5 Ingredients to Avoid When Purchasing Skincare

There are some things you want on your skin, and there are other things you definitely do not. We want our makeup to be as natural as possible. When it comes to skincare, the border between the two can be murky. Here is a shortlist of the top 5 ingredients to avoid when purchasing skincare products.

1. Avoid Mineral Oil in your Skincare

While the name may sound appealing (Mineral + Oil), this occlusive ingredient that does not allow water/moisture out should only be applied to the skin in VERY small amounts and massaged in thoroughly. This oil is so thick that, if not used properly, it will clog pores and cause breakouts so be mindful when applying it to your face. I learned this one the hard way.

Mineral oil is a strong ingredient that is found in petroleum jelly (such as Vaseline) and lip balm (such as Chapstick.) Often found in numerous kinds of moisturizer and various types of skincare products, mineral oil can be used for treating very dry skin. Baby oil, for example, is another product that is comprised mainly of scented mineral oil. Read more on the two sides of mineral oil from Dr. Whitney Bowe.

2. Artificial Scents

The term “fragrance” or “parfum” on a cosmetic ingredients list usually represents a complex mixture of dozens of chemicals. Some 3,000 chemicals are used as fragrances.

The Dirty Dozen: Parfum, David Suzuki Foundation

While natural fragrances are occasionally safer than synthetic ones, you should always steer clear of scented products – even if you don’t necessarily have ‘sensitive’ skin. The actual fragrance itself is comprised of approximately 20 ingredients alone and, although they’re not as harmful as they’re often made out to be, they can still irritate your skin. For very sensitive skin types, an aroma that is too powerful might actually cause nausea. If it has a scent, better to go for subtle and natural.

The term ‘Unscented’ is not at all the same as ‘fragrance-Free.’ Just because a product claims to be unscented, it still might contain a scented ingredient in the formulation. Individual ingredients that are often great for your skin sometimes have an aroma, such as soy or yeast extract, but give off a strong odor and you may not want to have it on your face. This is my philosophy – I’m not paying for a fragrance. I’m paying for a skincare product.

3. Unnatural Colors in Makeup and Cosmetics

Synthetic colors/dyes are formulated from the petroleum of a product or from tar. When left on the skin, as a moisturizer should be, these ingredients absorb into your body. They are often said to be irritating, to cause allergies, to trigger eye inflammation, and to create skin sensitivity. Artificial colorants have also been thought to be carcinogenic (may cause cancer.) Other colors are associated with allergies and behavioral issues, such as hyperactivity.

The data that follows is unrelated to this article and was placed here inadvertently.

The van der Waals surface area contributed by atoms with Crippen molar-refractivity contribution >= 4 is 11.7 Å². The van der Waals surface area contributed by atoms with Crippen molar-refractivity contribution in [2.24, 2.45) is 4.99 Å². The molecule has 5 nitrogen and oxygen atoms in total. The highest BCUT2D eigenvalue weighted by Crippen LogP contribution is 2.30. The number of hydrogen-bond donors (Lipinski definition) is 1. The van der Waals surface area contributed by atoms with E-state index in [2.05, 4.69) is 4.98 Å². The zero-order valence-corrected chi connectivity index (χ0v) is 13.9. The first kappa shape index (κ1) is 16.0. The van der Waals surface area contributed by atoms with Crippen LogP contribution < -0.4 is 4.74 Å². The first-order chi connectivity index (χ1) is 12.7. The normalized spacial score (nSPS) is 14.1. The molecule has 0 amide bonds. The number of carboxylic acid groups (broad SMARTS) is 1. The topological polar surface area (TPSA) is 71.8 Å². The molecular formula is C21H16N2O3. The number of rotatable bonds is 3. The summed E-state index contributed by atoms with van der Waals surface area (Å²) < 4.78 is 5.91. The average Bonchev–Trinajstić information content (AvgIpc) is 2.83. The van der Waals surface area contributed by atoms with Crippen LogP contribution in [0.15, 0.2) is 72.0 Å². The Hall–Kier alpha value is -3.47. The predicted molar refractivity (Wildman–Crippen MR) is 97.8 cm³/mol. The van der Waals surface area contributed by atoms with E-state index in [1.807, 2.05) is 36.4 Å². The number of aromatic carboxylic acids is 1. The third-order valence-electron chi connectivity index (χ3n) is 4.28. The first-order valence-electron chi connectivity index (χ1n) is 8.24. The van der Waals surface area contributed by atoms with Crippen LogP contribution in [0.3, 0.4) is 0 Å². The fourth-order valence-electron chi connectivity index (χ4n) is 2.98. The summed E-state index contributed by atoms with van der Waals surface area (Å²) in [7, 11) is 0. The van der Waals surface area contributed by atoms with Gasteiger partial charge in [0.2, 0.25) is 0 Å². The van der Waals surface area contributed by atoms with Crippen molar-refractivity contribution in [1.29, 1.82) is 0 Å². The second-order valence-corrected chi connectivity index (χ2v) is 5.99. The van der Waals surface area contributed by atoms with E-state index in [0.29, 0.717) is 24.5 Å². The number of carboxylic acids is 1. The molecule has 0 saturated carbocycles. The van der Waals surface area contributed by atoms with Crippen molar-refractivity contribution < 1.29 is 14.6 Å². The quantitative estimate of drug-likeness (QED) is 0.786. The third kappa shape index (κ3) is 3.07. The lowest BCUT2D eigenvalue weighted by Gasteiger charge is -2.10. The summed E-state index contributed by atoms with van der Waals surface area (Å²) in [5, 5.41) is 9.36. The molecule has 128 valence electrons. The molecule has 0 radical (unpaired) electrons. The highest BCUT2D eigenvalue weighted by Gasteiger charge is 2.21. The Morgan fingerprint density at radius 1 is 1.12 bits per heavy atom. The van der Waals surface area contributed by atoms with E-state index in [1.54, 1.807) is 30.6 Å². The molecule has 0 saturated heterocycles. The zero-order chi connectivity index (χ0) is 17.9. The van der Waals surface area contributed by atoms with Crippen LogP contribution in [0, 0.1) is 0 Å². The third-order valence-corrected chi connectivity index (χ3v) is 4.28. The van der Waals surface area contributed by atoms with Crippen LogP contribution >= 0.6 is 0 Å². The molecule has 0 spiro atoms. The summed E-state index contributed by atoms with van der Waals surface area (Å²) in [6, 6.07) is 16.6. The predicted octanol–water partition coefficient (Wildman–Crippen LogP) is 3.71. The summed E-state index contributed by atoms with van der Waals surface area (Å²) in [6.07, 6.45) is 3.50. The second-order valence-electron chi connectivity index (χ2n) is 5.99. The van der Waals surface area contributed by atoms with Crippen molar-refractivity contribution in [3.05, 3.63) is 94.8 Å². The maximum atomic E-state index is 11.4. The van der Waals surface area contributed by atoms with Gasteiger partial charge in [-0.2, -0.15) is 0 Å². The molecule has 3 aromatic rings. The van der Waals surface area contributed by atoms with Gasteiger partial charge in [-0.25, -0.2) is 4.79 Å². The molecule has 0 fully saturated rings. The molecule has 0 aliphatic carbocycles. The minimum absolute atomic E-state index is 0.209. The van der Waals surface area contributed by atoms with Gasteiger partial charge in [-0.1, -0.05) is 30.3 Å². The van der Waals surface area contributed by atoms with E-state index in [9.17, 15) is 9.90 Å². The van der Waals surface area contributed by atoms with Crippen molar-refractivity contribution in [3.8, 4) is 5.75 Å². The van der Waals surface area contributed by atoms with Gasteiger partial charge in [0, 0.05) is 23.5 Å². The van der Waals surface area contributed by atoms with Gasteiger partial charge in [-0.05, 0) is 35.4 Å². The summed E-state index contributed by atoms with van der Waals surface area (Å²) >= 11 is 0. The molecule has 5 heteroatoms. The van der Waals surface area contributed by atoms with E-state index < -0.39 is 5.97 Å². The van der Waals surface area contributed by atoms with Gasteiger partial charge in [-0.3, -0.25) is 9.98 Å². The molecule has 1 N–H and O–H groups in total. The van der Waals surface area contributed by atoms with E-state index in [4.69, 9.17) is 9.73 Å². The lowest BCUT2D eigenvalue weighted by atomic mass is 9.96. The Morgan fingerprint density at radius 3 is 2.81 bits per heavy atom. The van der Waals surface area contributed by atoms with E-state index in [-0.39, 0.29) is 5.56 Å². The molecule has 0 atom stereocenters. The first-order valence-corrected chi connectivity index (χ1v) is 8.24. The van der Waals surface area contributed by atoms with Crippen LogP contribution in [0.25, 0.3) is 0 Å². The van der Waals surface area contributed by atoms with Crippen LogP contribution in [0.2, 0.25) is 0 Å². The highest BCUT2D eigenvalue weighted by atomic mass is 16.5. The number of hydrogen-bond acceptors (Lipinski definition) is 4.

Again, I’m paying for a skincare product, not dyes or colorants. You need the best for your skin. The suggestion from the experts is to read the label. Look for ingredients such as Blue 1, Green 3, FD&C Yellow 6 and other suspiciously-named items.

4. Any Kinds of Alcohols

High concentrations of alcohols in skincare will weaken the protective barrier of your skin. Thus, your skin will not be able to retain moisture/water as well. Alcohols will also strip the skin’s surface of this moisture, causing your skin to be drier. A balance of just the right amount of oil is needed for healthy skin.

If a product is labeled “alcohol-free,” it will not contain ethyl alcohol, per the FDA. Yet one look at the ingredients list and you may be confused, as your product may include fatty alcohols like cetyl, stearyl, cetearyl, or lanolin alcohol. Those are an entirely different category.

Jessica Migala, Alcohol in Skin Care: Is it Ever Okay?, Everyday Health

Alcohols may also incite your skin to produce more oil, which may lead to breakouts if you tend to have oily skin. A good rule to remember: just avoid alcohols. They’re too difficult to deal with. As if you don’t have enough going on in your life.

5. Limit Lanolin

The positive aspects of lanolin are that is lightweight and it locks in moisture and prevents water loss, similar to mineral oil. Unlike mineral oil, however, it forms a non-occlusive barricade – it won’t suffocate the skin.

While lanolin is known to have remarkable healing properties and helps to soothe dry, dehydrated skin, lanolin has been known to be an irritating agent with aggravating allergies, not to mention that this irritation often causes extreme itchiness. More side effects of lanolin include skin stinging, burning, and redness.

These aren’t the only ingredients to avoid when purchasing skincare, there are many more. Lack of regulation is part of the problem, but maybe we just need to know where to shop (I’d advice looking at The Fox and She’s post on avoiding Toxic Skincare for some additional advice and recommendations). Nonetheless, these are definitely some of the most common and dangerous, and by watching for these you’ll keep your skin natural and beautiful.

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